Nov 15

2011 Player Review: Ruben Tejada

John Delcos of and Joe DeCaro of will be doing more and more projects together with the goal of merging two successful blogs in the hope of giving our readers everything they’ll need in covering the Mets. We began our review of the 2011 Mets by examining their free-agents and players the team will consider tending contracts to. Today, we’ll start evaluating the rest of the roster, beginning with infielder Ruben Tejada.


THE SKINNY: Ruben Tejada’s reputation is that of a slick glove but a spotty bat. Tejada’s natural position is shortstop, but when Jose Reyes was healthy and Daniel Murphy wasn’t, he played a solid 50 games at second base in 2010. Tejada played both positions last year and his .284 was better than anticipated.

PRE-SEASON EXPECTATIONS: Tejada started the season in the minor leagues to play mostly shortstop in anticipation of Reyes leaving this winter. The Mets also wanted Tejada to work on his offense.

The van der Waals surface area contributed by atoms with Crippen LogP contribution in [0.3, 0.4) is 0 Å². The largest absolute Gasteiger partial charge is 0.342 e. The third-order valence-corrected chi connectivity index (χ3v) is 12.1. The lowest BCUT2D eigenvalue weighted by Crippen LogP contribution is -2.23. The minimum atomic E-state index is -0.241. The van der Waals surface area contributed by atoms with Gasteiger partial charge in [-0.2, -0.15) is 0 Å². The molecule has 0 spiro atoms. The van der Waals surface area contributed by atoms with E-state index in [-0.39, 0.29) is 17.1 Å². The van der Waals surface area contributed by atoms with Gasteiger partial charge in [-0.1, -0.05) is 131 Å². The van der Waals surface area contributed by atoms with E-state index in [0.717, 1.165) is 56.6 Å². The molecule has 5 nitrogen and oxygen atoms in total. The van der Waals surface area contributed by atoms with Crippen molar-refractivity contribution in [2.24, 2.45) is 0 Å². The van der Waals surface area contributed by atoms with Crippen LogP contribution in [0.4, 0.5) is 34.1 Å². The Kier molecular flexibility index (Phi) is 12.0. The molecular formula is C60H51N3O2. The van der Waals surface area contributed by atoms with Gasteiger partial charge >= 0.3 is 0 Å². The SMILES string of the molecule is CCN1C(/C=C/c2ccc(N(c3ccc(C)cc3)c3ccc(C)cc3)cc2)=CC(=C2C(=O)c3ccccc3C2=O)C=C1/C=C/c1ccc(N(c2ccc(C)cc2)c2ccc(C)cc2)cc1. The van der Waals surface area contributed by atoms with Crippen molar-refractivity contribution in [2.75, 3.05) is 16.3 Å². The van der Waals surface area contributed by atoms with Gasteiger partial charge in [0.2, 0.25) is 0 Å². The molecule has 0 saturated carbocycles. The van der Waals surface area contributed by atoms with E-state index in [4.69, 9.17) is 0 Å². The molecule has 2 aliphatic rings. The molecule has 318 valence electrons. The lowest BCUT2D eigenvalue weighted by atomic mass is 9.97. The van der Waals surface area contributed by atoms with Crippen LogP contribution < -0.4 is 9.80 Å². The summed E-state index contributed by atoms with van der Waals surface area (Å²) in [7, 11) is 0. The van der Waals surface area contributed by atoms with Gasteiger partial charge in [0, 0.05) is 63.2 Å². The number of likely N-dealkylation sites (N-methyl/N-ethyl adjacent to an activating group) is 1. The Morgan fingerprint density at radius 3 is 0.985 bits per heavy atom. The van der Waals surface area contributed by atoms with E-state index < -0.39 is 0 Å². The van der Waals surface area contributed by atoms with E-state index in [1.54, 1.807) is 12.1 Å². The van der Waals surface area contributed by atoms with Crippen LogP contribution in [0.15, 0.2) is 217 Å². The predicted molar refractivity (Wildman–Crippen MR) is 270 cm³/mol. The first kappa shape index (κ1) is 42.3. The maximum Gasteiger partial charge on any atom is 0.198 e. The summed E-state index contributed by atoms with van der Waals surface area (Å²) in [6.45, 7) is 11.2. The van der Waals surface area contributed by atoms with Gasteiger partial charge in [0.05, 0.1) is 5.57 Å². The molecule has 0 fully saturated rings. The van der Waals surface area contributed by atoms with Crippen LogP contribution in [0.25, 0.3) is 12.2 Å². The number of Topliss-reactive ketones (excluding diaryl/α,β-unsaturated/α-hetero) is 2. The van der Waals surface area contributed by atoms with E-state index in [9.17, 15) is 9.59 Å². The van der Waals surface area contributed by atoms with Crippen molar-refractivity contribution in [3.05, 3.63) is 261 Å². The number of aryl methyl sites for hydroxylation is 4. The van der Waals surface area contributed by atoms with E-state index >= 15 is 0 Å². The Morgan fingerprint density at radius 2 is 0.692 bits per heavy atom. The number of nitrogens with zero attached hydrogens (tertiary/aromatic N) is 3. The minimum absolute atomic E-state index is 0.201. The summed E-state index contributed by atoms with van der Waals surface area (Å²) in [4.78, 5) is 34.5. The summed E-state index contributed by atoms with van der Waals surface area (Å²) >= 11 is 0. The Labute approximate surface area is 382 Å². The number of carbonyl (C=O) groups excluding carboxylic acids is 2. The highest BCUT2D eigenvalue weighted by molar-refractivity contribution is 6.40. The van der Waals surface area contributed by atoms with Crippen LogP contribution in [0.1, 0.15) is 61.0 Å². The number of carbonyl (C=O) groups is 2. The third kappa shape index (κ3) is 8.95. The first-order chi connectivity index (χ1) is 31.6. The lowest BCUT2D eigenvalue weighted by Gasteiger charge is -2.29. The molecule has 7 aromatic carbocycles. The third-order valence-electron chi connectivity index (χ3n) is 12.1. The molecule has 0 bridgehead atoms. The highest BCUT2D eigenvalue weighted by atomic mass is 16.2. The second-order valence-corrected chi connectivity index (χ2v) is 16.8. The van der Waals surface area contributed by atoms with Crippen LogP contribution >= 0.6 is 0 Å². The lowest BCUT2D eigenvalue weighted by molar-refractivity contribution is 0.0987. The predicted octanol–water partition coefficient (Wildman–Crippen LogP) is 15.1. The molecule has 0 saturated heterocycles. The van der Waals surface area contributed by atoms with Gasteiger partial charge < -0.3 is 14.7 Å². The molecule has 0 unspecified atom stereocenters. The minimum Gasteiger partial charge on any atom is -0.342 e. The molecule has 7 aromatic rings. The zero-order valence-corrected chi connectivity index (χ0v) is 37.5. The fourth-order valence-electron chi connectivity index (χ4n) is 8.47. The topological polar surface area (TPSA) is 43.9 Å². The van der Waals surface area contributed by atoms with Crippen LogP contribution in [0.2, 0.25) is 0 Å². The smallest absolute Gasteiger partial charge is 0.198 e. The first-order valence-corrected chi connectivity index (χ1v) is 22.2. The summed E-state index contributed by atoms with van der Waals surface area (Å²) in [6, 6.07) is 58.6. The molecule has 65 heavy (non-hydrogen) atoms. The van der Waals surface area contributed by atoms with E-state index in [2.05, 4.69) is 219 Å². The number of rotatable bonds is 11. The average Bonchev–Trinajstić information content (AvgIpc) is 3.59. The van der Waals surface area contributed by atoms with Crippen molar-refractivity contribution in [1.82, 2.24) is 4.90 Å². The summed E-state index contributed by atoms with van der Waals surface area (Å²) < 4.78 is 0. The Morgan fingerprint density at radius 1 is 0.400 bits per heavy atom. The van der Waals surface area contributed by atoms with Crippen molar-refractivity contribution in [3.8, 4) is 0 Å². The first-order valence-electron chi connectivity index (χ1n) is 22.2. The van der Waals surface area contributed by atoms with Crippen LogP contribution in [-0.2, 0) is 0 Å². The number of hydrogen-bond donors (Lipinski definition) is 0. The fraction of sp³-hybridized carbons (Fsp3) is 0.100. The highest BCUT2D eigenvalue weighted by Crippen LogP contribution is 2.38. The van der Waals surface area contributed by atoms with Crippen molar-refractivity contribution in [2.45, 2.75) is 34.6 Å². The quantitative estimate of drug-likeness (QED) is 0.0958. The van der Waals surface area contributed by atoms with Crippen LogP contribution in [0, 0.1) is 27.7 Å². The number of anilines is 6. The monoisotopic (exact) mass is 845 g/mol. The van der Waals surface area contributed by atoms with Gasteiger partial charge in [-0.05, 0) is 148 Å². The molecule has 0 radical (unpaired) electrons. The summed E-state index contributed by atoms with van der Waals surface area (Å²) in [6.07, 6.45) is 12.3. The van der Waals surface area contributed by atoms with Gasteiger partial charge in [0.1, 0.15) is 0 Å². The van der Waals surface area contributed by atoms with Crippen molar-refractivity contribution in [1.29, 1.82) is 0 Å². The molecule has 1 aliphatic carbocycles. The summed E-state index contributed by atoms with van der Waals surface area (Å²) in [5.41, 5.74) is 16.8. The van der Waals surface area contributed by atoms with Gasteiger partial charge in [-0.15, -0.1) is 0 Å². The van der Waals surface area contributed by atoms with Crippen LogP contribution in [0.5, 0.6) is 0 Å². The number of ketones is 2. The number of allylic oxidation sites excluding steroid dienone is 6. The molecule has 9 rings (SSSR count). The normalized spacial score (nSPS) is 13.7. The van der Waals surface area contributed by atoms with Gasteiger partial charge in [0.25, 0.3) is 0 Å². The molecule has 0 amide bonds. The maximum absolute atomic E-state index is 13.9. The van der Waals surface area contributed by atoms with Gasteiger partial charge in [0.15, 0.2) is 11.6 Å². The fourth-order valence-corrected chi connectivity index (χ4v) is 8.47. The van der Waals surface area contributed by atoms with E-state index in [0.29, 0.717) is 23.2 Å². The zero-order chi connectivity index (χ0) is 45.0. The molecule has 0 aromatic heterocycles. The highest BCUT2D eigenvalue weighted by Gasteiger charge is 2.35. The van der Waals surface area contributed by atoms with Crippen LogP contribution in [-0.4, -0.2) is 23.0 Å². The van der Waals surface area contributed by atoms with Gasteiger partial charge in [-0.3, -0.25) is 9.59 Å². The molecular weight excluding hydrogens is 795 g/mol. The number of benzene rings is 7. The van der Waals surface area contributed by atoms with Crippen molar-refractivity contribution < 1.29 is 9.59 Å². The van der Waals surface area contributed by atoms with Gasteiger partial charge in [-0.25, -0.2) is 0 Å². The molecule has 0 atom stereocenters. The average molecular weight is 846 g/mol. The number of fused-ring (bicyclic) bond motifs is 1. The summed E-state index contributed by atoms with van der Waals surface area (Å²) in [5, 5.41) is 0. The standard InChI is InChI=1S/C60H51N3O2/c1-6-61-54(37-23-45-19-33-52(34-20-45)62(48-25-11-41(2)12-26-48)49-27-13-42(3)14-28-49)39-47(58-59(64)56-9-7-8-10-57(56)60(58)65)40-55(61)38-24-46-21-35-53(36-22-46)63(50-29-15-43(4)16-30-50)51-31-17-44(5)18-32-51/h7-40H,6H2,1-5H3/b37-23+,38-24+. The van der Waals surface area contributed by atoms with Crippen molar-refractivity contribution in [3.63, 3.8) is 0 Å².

HOW THE SEASON PLAYED OUT: As expected, Tejada opened the season in the minor leagues as the Mets used Brad Emaus and Murphy at second base. However, when Emaus fizzled and Murphy was injured, Tejada was recalled. When Reyes twice went on the disabled list he played shortstop and Justin Turner played a lot of second. Tejada hit .284 with a .360 on-base percentage. He developed a reputation of not being flustered at the plate and drove in 36 runs in only 328.

JOHN’S TAKE: Tejada has a long way to go to be in Reyes’ caliber and there will be a substantial void to fill. Several scouts said the Mets should be encouraged by Tejada’s progress, but it should be remembered it was only half a season and early impressions can be misleading. With the Mets in full rebuilding and cost-cutting mode, Reyes is not expected to return and the team won’t spend or trade to replace him. With the Mets at least three years away from contending status, this will be Tejada’s opportunity to prove he’s capable of handling the job. The Mets don’t have any immediate options other than Tejada to take over shortstop. Under normal circumstances, a player of Tejada’s limited major league experience wouldn’t enter spring training as the frontrunner for the job. However, these are far from normal circumstances for the Mets.